I have two left thumbs when it comes to anything crafty, and I approach making things "look pretty" more like a wrestling match than an afternoon of fun. But if I can do it, so can you. I have three tips that will take your special treats from baking sheet to gift-ready in no time flat.
Before we get into specifics, my general advice here is to have a plan, and to have your plan before you go into the kitchen. Say you want to make gingersnaps — along with picking up the ingredients and making sure you have enough baking sheets, think about how you might want to wrap those cookies up later. I've found that it's much better to think through these things from the get-go rather than finding yourself stumped as the cookies are cooling.
1. Stacks & Groups of Three
Thin things look better in stacks and bigger things look better in threes. This is actually an old trick from my culinary school days, but it definitely applies here. For instance, imagine the crackers above jumbled together in a tin — much less elegant, right? The same is true for things like toffee, brittle, and thin shortbread cookies.
If you're gifting something larger — say some biscotti or a bag of chocolate truffles — a bunch of three looks much more visually appealing than if several are crammed together in a bag. If three feels like too few, go for an odd number instead: groups of five or seven or so on. There's something about groups of odd numbers that just looks better to our eye.
2. Let the Food Shine
The subtitle for this one is "KISS: Keep It Simple, Stupid." For years, I tried to wrangle all sorts of fancy packaging — elaborate bows, perfectly pleated cellophane, fancy doo-dads dangling from the ribbons. I finally realized that I was making it way too hard on myself, and really, it's about letting the gift itself shine — not the pretty packaging.
Since then, I've stuck to using things like Weck jars to show off a batch of granola or simple clear cellophane pouches for gifting some cookies. It doesn't need to be elaborate or fancy — it just needs to feel genuine and heartfelt. Most of the time, the food you made can do this all on its own.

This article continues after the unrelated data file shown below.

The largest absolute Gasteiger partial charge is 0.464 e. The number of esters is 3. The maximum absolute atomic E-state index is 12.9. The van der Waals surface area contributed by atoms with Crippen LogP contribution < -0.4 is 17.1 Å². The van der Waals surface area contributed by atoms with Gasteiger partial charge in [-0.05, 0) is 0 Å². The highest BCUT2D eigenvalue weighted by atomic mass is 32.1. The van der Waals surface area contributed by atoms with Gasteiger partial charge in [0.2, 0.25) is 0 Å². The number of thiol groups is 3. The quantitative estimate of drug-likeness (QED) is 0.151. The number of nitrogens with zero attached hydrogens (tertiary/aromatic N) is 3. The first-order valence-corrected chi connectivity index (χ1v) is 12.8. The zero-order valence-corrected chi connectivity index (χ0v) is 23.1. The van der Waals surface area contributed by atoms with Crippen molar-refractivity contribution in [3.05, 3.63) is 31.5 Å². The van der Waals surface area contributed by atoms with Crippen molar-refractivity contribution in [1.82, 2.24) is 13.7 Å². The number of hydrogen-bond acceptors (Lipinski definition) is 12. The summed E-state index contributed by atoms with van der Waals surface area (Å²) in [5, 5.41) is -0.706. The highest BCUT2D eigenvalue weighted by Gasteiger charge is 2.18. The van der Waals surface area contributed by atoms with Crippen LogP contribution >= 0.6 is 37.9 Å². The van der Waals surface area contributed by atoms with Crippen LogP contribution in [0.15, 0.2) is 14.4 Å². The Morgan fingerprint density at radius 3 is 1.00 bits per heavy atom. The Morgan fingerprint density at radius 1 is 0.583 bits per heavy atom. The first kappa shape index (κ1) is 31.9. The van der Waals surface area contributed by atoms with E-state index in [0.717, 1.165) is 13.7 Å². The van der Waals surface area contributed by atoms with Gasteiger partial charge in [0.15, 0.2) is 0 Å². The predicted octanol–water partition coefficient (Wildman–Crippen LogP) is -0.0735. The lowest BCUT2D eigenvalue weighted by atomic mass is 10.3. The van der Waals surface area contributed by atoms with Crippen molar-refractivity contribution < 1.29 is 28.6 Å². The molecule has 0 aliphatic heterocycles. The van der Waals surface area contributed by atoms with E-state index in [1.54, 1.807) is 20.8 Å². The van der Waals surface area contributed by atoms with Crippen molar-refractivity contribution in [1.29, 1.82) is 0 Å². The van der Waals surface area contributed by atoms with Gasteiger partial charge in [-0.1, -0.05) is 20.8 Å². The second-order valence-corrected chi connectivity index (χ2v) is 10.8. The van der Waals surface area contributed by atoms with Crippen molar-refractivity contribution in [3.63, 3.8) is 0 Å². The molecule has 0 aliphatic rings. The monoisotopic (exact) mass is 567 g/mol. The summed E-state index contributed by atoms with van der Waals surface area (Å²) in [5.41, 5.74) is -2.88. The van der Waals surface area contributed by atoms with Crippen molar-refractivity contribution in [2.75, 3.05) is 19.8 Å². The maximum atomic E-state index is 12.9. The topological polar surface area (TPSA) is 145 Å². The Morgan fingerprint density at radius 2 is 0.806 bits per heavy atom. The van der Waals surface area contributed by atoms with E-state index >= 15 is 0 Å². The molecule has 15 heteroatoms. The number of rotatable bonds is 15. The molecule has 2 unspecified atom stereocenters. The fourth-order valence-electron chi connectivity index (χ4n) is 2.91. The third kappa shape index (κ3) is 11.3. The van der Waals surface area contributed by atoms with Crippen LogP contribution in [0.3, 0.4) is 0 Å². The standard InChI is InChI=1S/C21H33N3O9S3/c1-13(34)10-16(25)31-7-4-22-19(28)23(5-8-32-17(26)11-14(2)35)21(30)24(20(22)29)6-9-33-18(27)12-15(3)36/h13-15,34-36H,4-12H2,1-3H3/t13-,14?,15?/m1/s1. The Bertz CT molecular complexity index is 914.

3. Take Help From the Pros
The pros in this case are our old pals William Sonoma, Sur La Table, Michael's, King Arthur Flour and similar company. It's not cheating to use their lovely polka-dot ribbons and origami disposable baking pans — it's smart! Here are some of my favorite resources for gifting supplies:
- Polka-Dot Cellophane Treat Bags from Sur La Table — lots of colors, lots of sizes here.
- Red-and-White Striped Baker's Twine from Sur La Table — A few circles of colorful twine make any gift instantly adorable.
- Cupcake Boxes from Williams Sonoma — Also great for gifting truffles and chocolate-dipped fruit.
- Loaf Paper Baking Pans from King Arthur Flour — Bake it, gift it, done.
- Weck Jars from Crate & Barrel — Never underestimate the power of a simple jar to make food look stunning.
- Michaels — Just a general link here for things like ribbons, stickers, twine, colorful tissue paper, and on and on. Prepare to fall down the gift-wrapping rabbit hole.
Next time you're at one of these stores, I recommend just perusing their baking aisles and picking up a stash of basic gift-giving supplies. I've found that having some pretty cellophane bags and a choice of ribbon on hand is extremely helpful when it comes to that gift-giving wrestling match.
What other tips do you have for making your edible gifts look pretty?
(Image credits: Emma Christensen; Regina Yunghans)